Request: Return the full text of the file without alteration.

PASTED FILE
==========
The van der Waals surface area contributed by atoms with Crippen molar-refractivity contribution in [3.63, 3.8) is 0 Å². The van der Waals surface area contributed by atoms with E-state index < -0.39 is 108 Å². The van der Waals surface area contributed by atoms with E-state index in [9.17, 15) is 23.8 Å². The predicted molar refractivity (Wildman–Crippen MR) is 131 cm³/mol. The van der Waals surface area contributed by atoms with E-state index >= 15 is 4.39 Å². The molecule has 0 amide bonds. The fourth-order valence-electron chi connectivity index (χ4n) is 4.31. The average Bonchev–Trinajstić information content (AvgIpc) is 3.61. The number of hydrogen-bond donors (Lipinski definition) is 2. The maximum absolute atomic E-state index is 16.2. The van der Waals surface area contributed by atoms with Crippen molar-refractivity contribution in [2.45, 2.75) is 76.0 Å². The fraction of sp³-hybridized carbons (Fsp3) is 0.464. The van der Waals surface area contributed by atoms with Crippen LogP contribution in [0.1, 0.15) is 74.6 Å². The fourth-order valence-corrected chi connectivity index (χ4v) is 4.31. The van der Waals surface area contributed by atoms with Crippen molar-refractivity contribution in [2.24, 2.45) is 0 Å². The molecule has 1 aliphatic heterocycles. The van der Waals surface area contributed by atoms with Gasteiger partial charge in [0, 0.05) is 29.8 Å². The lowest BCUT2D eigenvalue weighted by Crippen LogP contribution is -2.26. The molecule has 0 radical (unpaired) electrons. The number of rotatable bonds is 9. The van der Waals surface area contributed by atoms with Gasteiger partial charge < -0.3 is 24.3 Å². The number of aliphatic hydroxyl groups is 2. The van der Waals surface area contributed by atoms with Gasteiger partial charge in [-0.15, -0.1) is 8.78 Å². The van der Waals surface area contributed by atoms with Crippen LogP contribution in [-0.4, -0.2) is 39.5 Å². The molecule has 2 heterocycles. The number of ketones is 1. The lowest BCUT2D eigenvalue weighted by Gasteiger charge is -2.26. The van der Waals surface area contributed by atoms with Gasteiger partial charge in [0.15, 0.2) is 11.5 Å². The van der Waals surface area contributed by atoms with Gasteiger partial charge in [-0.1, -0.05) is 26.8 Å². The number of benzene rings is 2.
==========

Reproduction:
The van der Waals surface area contributed by atoms with Crippen molar-refractivity contribution in [3.63, 3.8) is 0 Å². The van der Waals surface area contributed by atoms with E-state index < -0.39 is 108 Å². The van der Waals surface area contributed by atoms with E-state index in [9.17, 15) is 23.8 Å². The predicted molar refractivity (Wildman–Crippen MR) is 131 cm³/mol. The van der Waals surface area contributed by atoms with E-state index >= 15 is 4.39 Å². The molecule has 0 amide bonds. The fourth-order valence-electron chi connectivity index (χ4n) is 4.31. The average Bonchev–Trinajstić information content (AvgIpc) is 3.61. The number of hydrogen-bond donors (Lipinski definition) is 2. The maximum absolute atomic E-state index is 16.2. The van der Waals surface area contributed by atoms with Crippen molar-refractivity contribution in [2.45, 2.75) is 76.0 Å². The fraction of sp³-hybridized carbons (Fsp3) is 0.464. The van der Waals surface area contributed by atoms with Crippen LogP contribution in [0.1, 0.15) is 74.6 Å². The fourth-order valence-corrected chi connectivity index (χ4v) is 4.31. The van der Waals surface area contributed by atoms with Crippen molar-refractivity contribution in [2.24, 2.45) is 0 Å². The molecule has 1 aliphatic heterocycles. The van der Waals surface area contributed by atoms with Gasteiger partial charge in [0, 0.05) is 29.8 Å². The lowest BCUT2D eigenvalue weighted by Crippen LogP contribution is -2.26. The molecule has 0 radical (unpaired) electrons. The number of rotatable bonds is 9. The van der Waals surface area contributed by atoms with Gasteiger partial charge < -0.3 is 24.3 Å². The number of aliphatic hydroxyl groups is 2. The van der Waals surface area contributed by atoms with Gasteiger partial charge in [-0.15, -0.1) is 8.78 Å². The van der Waals surface area contributed by atoms with Crippen LogP contribution in [-0.4, -0.2) is 39.5 Å². The molecule has 2 heterocycles. The number of ketones is 1. The lowest BCUT2D eigenvalue weighted by Gasteiger charge is -2.26. The van der Waals surface area contributed by atoms with Gasteiger partial charge in [0.15, 0.2) is 11.5 Å². The van der Waals surface area contributed by atoms with Gasteiger partial charge in [-0.1, -0.05) is 26.8 Å². The number of benzene rings is 2.